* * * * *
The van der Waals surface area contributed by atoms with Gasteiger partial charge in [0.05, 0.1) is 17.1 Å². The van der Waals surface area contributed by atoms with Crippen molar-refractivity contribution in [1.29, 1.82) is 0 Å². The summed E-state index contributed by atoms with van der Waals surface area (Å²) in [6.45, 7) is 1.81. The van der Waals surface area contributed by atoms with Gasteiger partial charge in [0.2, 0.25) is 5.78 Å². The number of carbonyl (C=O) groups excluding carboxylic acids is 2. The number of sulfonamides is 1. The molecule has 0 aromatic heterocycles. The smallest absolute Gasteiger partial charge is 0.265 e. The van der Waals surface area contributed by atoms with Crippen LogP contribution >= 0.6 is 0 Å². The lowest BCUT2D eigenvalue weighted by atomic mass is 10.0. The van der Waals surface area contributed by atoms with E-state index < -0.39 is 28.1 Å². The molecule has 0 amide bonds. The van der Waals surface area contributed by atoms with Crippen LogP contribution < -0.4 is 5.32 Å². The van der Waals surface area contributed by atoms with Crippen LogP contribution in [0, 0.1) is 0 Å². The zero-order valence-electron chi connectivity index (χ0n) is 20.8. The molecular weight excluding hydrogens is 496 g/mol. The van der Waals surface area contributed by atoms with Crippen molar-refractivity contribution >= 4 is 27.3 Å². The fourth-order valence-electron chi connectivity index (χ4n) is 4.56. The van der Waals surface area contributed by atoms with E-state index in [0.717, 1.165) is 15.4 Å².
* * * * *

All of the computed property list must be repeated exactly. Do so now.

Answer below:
The van der Waals surface area contributed by atoms with Gasteiger partial charge in [0.05, 0.1) is 17.1 Å². The van der Waals surface area contributed by atoms with Crippen molar-refractivity contribution in [1.29, 1.82) is 0 Å². The summed E-state index contributed by atoms with van der Waals surface area (Å²) in [6.45, 7) is 1.81. The van der Waals surface area contributed by atoms with Gasteiger partial charge in [0.2, 0.25) is 5.78 Å². The number of carbonyl (C=O) groups excluding carboxylic acids is 2. The number of sulfonamides is 1. The molecule has 0 aromatic heterocycles. The smallest absolute Gasteiger partial charge is 0.265 e. The van der Waals surface area contributed by atoms with Crippen LogP contribution >= 0.6 is 0 Å². The lowest BCUT2D eigenvalue weighted by atomic mass is 10.0. The van der Waals surface area contributed by atoms with E-state index < -0.39 is 28.1 Å². The molecule has 0 amide bonds. The van der Waals surface area contributed by atoms with Crippen LogP contribution < -0.4 is 5.32 Å². The van der Waals surface area contributed by atoms with Crippen LogP contribution in [0, 0.1) is 0 Å². The zero-order valence-electron chi connectivity index (χ0n) is 20.8. The molecular weight excluding hydrogens is 496 g/mol. The van der Waals surface area contributed by atoms with Crippen molar-refractivity contribution >= 4 is 27.3 Å². The fourth-order valence-electron chi connectivity index (χ4n) is 4.56. The van der Waals surface area contributed by atoms with E-state index in [0.717, 1.165) is 15.4 Å².